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How one freshman earned $20,000+ in scholarships

Raquel Cuevas is congratulated by College of Education Dean

Freshman Raquel Cuevas is congratulated by College of Education Dean Perry Schoon at a COE scholarships ceremony in September 2014.

Freshman Raquel Cuevas earned more than $20,000 in scholarships and other financial aid to attend Illinois State this year. So how did she do it? What’s her big secret to earn all that free money?

She tried.

It’s simple advice, but that’s how Cuevas did it. The Elmhurst native spent her senior year in high school juggling dozens of private scholarship applications, each with a unique set of requirements such as letters of recommendations and teacher surveys. But all that hard work is now literally paying off; she essentially earned a free ride this year, thanks to 10 scholarships, a grant, and other aid totaling $26,000.

“It’s still kind of hard for me to believe I have this amount,” Cuevas said. “When I received so many scholarships, it was just so overwhelming. I just keep saying thank you. It’s indescribable.”

Cuevas hopes her story inspires other Illinois State students to apply for scholarships too, especially this fall as application season begins. IllinoisState.edu/Scholarships is a good place to start.

Cuevas was the first in her family to leave home for college. During her senior year at York Community High School, Cuevas and her mom started exploring the various private scholarships offered through her school. Soon, Cuevas was filling a notebook with all of the requirements and deadlines.

Keeping track was difficult, and she had to stay on top of her teachers when letters or surveys were due. But she found some tricks too, such as re-using tweaked versions of the same essay on applications.

Raquel Cuevas with her family

Raquel Cuevas with her family at the College of Education scholarships ceremony in September 2014.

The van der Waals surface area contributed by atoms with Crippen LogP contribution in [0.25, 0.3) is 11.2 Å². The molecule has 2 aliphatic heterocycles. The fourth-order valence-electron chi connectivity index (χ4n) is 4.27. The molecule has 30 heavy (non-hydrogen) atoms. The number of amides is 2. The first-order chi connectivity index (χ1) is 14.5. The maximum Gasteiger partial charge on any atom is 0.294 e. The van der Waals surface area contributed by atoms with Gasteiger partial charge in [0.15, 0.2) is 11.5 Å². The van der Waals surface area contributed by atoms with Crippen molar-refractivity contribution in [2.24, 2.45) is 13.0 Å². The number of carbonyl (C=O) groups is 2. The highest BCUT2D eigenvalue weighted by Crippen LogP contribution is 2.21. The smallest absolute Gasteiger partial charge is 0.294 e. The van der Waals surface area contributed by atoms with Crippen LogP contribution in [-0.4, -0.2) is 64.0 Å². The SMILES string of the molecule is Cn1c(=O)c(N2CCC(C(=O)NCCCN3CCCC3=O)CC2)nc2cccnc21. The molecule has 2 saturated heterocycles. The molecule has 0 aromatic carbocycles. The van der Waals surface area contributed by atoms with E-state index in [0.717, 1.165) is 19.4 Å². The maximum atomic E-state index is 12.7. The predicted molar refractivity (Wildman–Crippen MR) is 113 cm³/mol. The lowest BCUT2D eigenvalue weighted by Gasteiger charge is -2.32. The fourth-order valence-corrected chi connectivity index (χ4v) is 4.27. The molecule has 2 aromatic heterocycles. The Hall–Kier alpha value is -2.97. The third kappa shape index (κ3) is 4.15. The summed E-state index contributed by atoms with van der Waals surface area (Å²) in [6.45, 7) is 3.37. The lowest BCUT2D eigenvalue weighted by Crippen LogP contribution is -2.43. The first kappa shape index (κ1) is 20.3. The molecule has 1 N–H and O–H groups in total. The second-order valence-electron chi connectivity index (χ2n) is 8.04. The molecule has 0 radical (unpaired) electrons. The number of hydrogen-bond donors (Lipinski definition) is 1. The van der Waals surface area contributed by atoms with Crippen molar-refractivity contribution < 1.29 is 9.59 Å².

The smallest scholarship obtained through her high school was $1,000. The largest ($4,000) is from the Doris and Everett Bernardo Family Foundation, a renewable scholarship for Hispanic students. She was the only one who applied for that scholarship—something that happened several times.

“If nobody applies, nobody’s going to get it,” Cuevas said.

Another piece of advice: Don’t skip an application just because it’s a smaller scholarship. That money can really add up, Cuevas says.

“It’s this whole big process, but it’s easy things. They’re tedious, but they’re easy. If you have the patience for it, and you can put the time and effort into it, you end up with a lot of money for school,” she said.

Cuevas is majoring in special education at Illinois State, with a double emphasis in deaf education and learning and behavior, and a minor in Spanish. At Illinois State, she earned the Evelyn J. Rex Scholarship for special education students, and was awarded a federal TEACH grant (for students in certain high-demand education majors who plan to teach in low-income communities after graduation). She’s also pursuing a tuition waiver for special ed majors, which would help pay for the rest of her education once her first-year scholarships expire.

Cuevas earned so much financial aid, in fact, that she recently got a $3,000 refund from the University. All that aid has made her a familiar face in Illinois State’s Financial Aid Office.

“Every time Raquel stops by the office, she has a big smile on her face which makes her really fun to work with,” said Liz Larson from the Scholarship Resource Office. “I wish every student put as much time and effort into scholarship applications as Raquel. Her low student debt clearly demonstrates what a huge difference it makes to put thought and energy into the scholarship search and application process.”

Without her scholarships, Cuevas said she probably wouldn’t be attending Illinois State. And she’s not done applying for scholarships—far from it.

“Just go for it,” she says. “You never know what’s going to happen.”

Ryan Denham can be reached at rmdenha@IllinoisState.edu.

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